National Day of Prayer
The Pontifical Council for Interreligious Dialogue is extending an invitation to “believers of all religions and people of good will” to observe a day of prayer, fasting, and works of charity on Thursday, May 14. This Day of Prayer for Humanity was conceived by the international Higher Committee of Human Fraternity. In a letter, the committee writes that along with the role of medicine and science in fighting this pandemic,
“We should not forget to seek refuge in God, as we face this severe crisis.
“Therefore, we call upon all peoples around the world to pray according to each one’s, respective religious convictions, to observe fast and to do good deeds to end this pandemic. May each of us, wherever we are, and according to the teachings of our own respective faith traditions and philosophies, seek divine help to rescue ourselves and the entire world from this adversity, to inspire scientists to find a cure for the virus and to save the whole world from the health, economic, and human repercussions of this serious pandemic.”
The committee calls for all religious leaders and peoples around the world to respond to this call together: “to beseech God, the Almighty to safeguard the entire world, to help humanity overcome this pandemic, to restore security, stability, health, and prosperity.”
I invite you to join in this Day of Prayer in whatever way you feel most called. Prayer, fasting, and good works remind us not only of our Catholic Lenten practices but devotions that can be enacted at any time to bring us closer to Christ and each other.
Reflection on Five-Years: Priestly Vocations
An obvious part of care for our priests is praying to the Harvest Master to send more laborers for His harvest (Mt 9:38). Promoting priestly vocations is also an essential part of the revitalization of a Diocese and an investment for the future.
For me, promoting vocations has always been central to my religious and priestly identity. I am a priest of the Society of Divine Vocations. Our Founder, Blessed Giustino Russolillo (d. 1955), had a special calling to foster and promote vocations to the priesthood, religious life, and holiness among all God’s people. He founded our order to help in that crucial work.
One of the highlights of my year is the time I spend each summer at the Quo Vadis Days camp. A retreat where young men open to priestly vocations come for a week of prayer, discussion, sports, and fun with our seminarians and the priests of our Diocesan Vocations Office. I celebrate Mass, reflect about my own vocation, sit and share a meal with them, and challenge them on the soccer field. Many of our seminarians have had their vocations awakened and strengthened by this camp.
The Diocese of Fall River is blessed with many who have responded to the vocational call to the Permanent Diaconate. I had the joy last year to ordain a new class of permanent deacons who are already making a difference in parishes throughout the Diocese. Permanent deacons are so important to the Mission of the Church. With fewer priests, the need for deacons is now greater than ever.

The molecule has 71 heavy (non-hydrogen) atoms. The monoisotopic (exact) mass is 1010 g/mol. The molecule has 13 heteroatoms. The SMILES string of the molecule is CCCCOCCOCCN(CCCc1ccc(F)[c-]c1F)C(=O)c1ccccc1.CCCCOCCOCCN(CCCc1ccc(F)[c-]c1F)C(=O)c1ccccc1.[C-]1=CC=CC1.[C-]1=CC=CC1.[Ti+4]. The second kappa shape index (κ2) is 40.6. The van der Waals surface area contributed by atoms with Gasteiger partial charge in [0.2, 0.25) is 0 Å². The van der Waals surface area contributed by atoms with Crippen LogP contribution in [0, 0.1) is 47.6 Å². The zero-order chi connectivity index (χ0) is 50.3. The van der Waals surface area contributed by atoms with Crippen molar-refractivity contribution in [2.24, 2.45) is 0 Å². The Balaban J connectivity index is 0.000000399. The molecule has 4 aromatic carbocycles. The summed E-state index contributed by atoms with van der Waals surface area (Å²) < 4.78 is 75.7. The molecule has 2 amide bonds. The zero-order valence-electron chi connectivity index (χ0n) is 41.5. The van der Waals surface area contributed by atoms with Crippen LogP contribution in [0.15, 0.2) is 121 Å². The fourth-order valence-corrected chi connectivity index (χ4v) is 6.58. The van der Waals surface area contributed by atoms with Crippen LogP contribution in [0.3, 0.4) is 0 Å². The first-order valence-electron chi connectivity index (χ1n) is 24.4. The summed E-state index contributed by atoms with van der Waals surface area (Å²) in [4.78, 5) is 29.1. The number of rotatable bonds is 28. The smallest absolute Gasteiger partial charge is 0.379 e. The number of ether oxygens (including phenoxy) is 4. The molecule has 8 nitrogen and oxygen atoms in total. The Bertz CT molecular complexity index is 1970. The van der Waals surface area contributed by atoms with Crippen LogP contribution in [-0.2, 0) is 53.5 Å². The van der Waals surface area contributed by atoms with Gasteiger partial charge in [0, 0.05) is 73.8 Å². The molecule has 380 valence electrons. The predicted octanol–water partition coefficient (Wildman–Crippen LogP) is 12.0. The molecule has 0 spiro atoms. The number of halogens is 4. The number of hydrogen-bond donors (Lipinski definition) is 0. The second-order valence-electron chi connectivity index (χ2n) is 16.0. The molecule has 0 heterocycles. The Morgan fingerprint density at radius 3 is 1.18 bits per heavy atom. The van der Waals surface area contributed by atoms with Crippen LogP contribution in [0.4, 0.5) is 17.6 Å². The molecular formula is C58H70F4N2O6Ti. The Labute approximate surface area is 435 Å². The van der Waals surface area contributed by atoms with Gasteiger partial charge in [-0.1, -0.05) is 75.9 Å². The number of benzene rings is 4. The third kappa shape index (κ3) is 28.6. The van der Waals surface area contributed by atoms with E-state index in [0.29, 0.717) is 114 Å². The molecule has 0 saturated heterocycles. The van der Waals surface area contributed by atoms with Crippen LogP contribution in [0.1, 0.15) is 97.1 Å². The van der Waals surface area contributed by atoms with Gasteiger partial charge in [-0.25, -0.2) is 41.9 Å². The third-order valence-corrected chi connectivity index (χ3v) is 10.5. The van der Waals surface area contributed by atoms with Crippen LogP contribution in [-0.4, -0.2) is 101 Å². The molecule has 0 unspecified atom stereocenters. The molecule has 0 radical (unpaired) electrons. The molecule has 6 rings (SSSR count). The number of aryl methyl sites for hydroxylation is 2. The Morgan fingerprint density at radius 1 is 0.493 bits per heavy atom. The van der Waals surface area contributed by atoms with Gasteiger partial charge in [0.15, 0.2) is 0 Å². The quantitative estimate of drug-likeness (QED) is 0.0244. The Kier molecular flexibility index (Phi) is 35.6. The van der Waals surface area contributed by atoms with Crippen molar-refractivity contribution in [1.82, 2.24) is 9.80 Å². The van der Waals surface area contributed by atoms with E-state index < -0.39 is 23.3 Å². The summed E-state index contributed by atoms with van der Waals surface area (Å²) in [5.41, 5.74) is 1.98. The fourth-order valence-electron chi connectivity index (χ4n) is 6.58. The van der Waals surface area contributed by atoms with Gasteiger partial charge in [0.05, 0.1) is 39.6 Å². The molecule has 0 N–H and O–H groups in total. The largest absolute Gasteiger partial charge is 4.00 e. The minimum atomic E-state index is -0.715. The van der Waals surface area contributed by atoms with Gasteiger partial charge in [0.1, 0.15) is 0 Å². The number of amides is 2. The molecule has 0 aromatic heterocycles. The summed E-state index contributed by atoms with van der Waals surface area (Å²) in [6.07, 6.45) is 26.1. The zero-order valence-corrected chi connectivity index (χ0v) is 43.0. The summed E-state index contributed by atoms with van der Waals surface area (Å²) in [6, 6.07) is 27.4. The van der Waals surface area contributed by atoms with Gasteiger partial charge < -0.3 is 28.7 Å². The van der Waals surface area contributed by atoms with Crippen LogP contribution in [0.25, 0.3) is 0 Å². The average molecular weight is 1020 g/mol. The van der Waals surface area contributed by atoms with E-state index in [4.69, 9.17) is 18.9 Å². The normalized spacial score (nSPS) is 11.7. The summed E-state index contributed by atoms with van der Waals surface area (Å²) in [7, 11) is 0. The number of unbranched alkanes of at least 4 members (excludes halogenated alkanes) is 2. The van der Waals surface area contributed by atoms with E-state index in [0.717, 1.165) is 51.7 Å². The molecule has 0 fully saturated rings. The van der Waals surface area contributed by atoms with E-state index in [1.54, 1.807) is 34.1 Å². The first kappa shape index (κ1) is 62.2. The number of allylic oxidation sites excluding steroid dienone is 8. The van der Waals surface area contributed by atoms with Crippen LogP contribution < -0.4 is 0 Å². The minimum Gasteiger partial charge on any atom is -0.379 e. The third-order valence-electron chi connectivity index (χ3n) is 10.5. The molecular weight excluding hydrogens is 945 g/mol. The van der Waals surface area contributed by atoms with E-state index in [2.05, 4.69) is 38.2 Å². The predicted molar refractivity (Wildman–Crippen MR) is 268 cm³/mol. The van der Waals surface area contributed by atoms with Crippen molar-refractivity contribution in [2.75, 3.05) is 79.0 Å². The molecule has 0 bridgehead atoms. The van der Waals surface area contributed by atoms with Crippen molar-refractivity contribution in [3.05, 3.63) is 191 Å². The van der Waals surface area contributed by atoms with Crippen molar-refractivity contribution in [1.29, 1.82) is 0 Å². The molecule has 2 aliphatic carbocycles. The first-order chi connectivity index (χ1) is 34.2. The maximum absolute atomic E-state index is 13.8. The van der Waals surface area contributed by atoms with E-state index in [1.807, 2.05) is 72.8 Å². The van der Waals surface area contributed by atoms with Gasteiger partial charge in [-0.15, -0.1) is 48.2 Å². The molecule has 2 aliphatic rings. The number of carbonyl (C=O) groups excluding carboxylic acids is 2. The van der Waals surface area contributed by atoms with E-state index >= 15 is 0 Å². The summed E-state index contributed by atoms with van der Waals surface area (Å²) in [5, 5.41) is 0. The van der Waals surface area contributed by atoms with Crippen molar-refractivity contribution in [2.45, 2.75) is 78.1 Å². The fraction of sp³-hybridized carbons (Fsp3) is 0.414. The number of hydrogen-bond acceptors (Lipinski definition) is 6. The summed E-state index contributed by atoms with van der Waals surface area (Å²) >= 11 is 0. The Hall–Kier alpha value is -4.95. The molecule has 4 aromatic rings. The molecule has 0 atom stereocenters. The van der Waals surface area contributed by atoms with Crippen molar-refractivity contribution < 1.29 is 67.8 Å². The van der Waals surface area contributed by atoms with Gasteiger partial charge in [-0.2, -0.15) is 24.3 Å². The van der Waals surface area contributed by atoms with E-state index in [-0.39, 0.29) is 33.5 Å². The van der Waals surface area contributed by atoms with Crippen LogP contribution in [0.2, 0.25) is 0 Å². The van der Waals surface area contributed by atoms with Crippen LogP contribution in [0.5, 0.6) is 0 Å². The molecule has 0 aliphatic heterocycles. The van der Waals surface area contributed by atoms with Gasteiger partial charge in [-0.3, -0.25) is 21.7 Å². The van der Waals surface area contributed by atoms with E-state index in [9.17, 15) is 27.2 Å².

In the coming days, beyond our days of quarantine, the Diocese will engage in meaningful dialogue, as well as the continued creation of resources and opportunity to foster vocations.
Looking Forward to Restoring our Public Celebrations
Like many of you, I continue to follow closely the daily reports on COVID-19, percentages of positive test results, hospitalizations, and, sadly, those lost to the virus. I pray that God grants them peaceful repose.
Lately, we are starting to see some positive signs among these indicators. To be sure, we all look forward to and pray for the return of parish celebrations of public Masses. Please, God, with a continued downward trend in the virus statistics, that day will soon be here. Our plans for that day will take shape as medical and civil authorities announce the directives that will guide the re-opening, including what limitations will remain on public gatherings for the safety of all of us.
It goes without saying that when we return, it will not be parish life as usual, especially in the early weeks. Some restrictions and precautionary measures will be necessary. Since there is still no cure for this virus, it is up to all of us to take steps to care for one another.
Thank You to Catholic Nursing Home Staff
As we enter yet another week in our fight against the coronavirus, I wish to send a special message to the Diocesan Health Facilities office, as well as the administrators, directors, doctors, nurses, clinicians, therapists, and all the support staff of our Catholic nursing homes. I want you to know that I pray for you every single day.
These are very challenging, difficult times for all of us, but especially for the elderly population who are the most at risk and the most vulnerable of our people as well as for all those who are in the health care profession, because you are putting yourselves in a vulnerable situation by helping those who are in need and those who are sick.
Please know that those whom you care for, their families, the community, and I are all grateful for all that you do. May God continue to guide, support, and strengthen us all through these challenging times. This storm will pass, rest assured someday (hopefully soon) we will be restored to normalcy. In the meantime, please, stay safe, and I ask God’s blessings upon all of you.
Yours in Christ,
Bishop da Cunha